- Apr 24 Guerrilla Warfare and Violence against Mexican Civilians in the U.S.-Mexican War of 1846-1848
- Apr 24 Thursday Noon Recital
- Apr 24 Philosophy Colloquium - David Wong
- Apr 24 Eva von Dassow on “Making Myth in Mesopotamia: The Reign of Erra, God of War"
- Apr 25 Critical Theory Symposium: "Biopolitics and Ideology"
Sasha Lansky ’14 (Amherst, Mass.) is an international studies and anthropology major with a French minor who is studying abroad this semester in Cameroon. She offered some reflections on her experience meeting a Cameroonian political opposition candidate.
One of my favorite quotes of his was, “What is politics used for? Politics is used to care for humanity,”
All is going quite well here in Cameroon. Aside from the difficult cultural adjustments, I’ve been enjoying myself immensely and have learned more than I could have ever imagined.
We have just returned from a two-week trip to the western part of the country, where we discussed and learned about politics and Cameroon’s opposition parties. The final weekend of the trip was spent in Bamenda, in Cameroon’s Anglophone region. We had a lecture from a member of the Southern Cameroons National Council (SCNC), and on Saturday night were honored to meet and dine with John Fru Ndi, leader of Cameroon’s main opposition party—the Social Democratic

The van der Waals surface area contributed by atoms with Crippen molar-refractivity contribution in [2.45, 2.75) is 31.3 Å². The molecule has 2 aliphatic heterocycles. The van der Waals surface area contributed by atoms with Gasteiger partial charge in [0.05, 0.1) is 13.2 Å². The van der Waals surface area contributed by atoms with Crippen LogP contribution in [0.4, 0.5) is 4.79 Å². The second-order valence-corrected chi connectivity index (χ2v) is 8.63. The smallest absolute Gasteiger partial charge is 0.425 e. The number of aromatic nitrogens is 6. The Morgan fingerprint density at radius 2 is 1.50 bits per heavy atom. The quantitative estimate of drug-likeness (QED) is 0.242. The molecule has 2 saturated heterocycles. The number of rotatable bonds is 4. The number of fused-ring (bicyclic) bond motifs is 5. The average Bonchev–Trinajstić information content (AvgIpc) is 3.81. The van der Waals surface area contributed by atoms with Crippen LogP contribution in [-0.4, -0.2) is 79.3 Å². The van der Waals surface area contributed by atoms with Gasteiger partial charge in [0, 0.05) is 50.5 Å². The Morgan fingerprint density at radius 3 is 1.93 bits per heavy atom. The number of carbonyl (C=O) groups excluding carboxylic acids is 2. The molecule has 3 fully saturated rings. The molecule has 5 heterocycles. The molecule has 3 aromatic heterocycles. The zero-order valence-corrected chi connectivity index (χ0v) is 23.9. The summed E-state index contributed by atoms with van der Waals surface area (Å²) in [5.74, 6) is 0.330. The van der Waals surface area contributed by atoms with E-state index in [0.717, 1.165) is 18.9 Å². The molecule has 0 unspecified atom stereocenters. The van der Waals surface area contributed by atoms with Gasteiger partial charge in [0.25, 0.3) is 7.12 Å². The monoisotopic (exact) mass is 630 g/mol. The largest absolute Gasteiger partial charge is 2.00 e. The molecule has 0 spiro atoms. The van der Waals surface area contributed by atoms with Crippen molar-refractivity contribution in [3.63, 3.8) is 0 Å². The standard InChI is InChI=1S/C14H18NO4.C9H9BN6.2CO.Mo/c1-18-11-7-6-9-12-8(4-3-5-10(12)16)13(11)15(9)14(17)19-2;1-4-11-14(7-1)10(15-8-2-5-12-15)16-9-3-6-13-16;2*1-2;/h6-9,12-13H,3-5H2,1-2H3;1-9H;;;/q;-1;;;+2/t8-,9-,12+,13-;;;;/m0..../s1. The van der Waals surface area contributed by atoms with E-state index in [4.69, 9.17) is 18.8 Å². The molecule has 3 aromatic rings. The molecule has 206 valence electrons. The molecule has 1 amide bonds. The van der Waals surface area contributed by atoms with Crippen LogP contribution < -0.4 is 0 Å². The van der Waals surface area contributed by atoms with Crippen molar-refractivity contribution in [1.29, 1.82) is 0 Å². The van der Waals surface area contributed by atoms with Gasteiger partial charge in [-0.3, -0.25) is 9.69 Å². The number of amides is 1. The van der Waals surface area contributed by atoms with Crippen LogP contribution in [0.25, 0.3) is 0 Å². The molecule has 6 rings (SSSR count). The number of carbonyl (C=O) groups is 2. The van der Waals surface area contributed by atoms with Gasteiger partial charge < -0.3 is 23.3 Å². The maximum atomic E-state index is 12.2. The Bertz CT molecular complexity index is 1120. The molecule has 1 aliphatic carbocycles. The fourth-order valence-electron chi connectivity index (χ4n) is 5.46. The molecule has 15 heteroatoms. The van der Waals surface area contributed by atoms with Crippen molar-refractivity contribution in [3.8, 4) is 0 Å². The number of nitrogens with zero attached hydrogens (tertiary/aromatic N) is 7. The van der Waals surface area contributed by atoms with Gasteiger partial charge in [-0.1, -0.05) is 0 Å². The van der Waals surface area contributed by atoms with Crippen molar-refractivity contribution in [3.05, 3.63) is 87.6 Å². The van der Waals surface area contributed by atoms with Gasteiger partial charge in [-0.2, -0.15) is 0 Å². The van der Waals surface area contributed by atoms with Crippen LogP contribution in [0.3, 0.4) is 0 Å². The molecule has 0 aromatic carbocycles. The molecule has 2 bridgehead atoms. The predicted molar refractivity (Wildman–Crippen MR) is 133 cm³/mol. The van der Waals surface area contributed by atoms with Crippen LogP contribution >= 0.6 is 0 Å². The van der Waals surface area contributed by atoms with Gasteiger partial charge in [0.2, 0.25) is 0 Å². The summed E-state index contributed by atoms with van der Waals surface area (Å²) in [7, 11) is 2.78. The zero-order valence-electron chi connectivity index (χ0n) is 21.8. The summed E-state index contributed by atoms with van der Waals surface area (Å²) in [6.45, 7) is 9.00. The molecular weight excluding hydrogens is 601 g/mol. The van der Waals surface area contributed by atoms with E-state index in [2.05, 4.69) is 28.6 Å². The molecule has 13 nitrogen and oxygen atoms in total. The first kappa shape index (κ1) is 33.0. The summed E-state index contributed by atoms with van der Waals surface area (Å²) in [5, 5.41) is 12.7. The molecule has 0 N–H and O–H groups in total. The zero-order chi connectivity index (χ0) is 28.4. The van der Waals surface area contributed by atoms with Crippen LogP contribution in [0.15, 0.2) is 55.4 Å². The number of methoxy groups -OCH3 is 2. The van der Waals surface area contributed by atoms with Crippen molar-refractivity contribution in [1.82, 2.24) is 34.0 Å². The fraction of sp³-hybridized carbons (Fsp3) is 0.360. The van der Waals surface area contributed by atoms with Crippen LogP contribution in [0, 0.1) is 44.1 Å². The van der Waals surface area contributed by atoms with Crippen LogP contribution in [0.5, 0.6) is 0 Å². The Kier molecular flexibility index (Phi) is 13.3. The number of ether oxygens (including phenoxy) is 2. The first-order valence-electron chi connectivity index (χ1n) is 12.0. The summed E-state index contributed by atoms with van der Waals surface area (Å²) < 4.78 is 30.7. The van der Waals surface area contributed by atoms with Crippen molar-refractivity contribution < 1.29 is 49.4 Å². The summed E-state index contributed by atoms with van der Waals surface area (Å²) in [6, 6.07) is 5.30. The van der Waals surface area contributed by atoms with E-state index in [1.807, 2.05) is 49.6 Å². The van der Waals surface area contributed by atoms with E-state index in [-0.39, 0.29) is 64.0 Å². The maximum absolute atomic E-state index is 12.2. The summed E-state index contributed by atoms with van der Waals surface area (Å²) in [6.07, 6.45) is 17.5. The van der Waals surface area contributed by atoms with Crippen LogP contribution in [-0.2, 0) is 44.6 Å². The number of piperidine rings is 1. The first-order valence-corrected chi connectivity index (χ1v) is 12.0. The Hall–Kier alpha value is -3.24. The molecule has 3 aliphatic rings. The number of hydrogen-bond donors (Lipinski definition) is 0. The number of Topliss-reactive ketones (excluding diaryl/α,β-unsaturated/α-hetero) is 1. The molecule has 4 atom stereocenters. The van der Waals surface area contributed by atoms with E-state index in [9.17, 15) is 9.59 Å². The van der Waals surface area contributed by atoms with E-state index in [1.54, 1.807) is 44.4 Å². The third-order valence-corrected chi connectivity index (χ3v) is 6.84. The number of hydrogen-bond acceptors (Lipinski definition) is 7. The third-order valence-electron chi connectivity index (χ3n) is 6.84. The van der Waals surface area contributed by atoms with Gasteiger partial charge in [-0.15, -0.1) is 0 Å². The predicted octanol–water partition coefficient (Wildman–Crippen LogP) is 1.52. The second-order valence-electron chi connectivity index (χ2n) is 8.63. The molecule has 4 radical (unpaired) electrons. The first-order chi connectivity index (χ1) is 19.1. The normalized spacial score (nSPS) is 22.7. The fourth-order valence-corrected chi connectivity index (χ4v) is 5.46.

Fru Ndi was truly inspiring. His ideas reminded me of many that we avow at Macalester, including strengthening the participation of youth and orchestrating crossroads at which the world’s youth can engage in dialogue. We spent well over two hours asking the chairman questions and listening to his passionate responses.
One of my favorite quotes of his was, “What is politics used for? Politics is used to care for humanity,” something I think is often forgotten in Cameroon, where many feel ignored and disregarded by the government.
John Fru Ndi began his career as a bookseller, so naturally he spoke with us quite a bit about books. He suggested a book that has changed his life—Leading like Madiba, which is about Nelson Mandela, and encouraged us to continue reading and to read quickly.
One of his final comments was also memorable. When he was asked by my classmate, economics major Mackey Borg ’14 (Honolulu), how youth from outside Cameroon can contribute to its development, Fru Ndi suggested that out of the 13 American students in our group, 5 of the girls marry Cameroonian men and that both of the boys marry Cameroonian women as a way of creating more bridges between our two nations. We all laughed.
Fru Ndi’s speech was particularly inspiring since he is the first Cameroonian we’ve come across who really believes in working toward change, and that change in this country—which has been under the leadership of one man for 30 years—is possible.